Pains are taken to impress upon us that Frances, the leading lady, doesn't have much money after her loser husband takes half the house plus alimony. Well, fine, but when she goes to Italy she suddenly becomes independently wealthy, first buying a villa then employing three Polish workers full-time to restore the place. They were there the entire duration of the movie, which covered at least 8 or 9 months. Wardrobe? She arrived with one suitcase, but never wore the same thing twice after that. We see Frances tapping absently at the laptop occasionally and I suppose we're supposed to imagine she's reviewing a book...I wish I could get on that payroll.
Italian stereotypes? You want it, you got it. Crazy old contessa who takes bird poop on the forehead of a stranger as a sign to sell her the prized villa. Okay, whatever, even though she would have gotten more money from the German couple who had first dibs. Suave love-em and leave-em Romeos? All over the place. Simple, good-hearted locals happy to pick your olives for you? A whole villageful.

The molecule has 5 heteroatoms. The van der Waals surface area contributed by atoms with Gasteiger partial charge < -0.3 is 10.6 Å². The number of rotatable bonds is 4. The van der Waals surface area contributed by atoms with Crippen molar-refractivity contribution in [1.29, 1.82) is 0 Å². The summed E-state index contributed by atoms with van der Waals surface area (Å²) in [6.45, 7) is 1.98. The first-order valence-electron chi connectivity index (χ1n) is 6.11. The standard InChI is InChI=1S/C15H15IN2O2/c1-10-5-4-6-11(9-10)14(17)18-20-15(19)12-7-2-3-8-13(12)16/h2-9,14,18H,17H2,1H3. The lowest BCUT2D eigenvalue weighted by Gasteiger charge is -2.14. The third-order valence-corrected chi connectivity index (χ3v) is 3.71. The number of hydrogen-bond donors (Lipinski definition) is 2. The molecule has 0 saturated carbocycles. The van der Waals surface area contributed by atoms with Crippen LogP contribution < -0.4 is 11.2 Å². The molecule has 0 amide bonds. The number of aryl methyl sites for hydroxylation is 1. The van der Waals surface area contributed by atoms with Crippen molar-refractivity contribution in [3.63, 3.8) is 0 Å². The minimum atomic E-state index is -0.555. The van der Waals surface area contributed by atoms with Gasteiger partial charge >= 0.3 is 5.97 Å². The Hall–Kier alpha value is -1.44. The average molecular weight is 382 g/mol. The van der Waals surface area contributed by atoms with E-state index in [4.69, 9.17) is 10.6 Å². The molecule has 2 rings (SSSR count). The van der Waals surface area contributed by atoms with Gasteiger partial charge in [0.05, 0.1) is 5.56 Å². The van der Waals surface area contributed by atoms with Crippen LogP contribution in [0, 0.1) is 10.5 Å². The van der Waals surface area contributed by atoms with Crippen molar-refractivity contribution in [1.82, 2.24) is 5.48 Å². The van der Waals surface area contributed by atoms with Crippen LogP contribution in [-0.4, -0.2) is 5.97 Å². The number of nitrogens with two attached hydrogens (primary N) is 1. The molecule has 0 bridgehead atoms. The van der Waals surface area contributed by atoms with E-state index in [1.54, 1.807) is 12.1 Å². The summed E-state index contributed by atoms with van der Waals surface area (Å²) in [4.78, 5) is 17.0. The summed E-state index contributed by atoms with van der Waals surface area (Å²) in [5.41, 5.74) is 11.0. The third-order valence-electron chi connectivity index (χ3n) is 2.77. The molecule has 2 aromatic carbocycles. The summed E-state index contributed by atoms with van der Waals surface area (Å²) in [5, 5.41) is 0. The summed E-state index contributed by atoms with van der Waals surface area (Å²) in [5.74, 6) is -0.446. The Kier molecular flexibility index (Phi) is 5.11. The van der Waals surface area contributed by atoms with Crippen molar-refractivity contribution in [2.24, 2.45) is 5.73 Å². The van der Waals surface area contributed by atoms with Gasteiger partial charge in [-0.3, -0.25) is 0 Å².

And then the biggest problem of all: Diane Lane's performance. How could an actress who was so good in Unfaithful be so bad this time? She twitched and grimaced like a female Hugh Grant, using delayed reaction goggle-eyes instead of emotion. The self-grabbing congratulatory dance she did in her bedroom after scoring with her young stud was painful to watch. Another awful scene was when Patti came back pregnant and abandoned and lay in the bed crying. Diane Lane's face was vacant, with a fake little soap opera frown of concern on her brow and a simpering smile on her mouth. Awful, and inexcusable of the director to leave that shot in.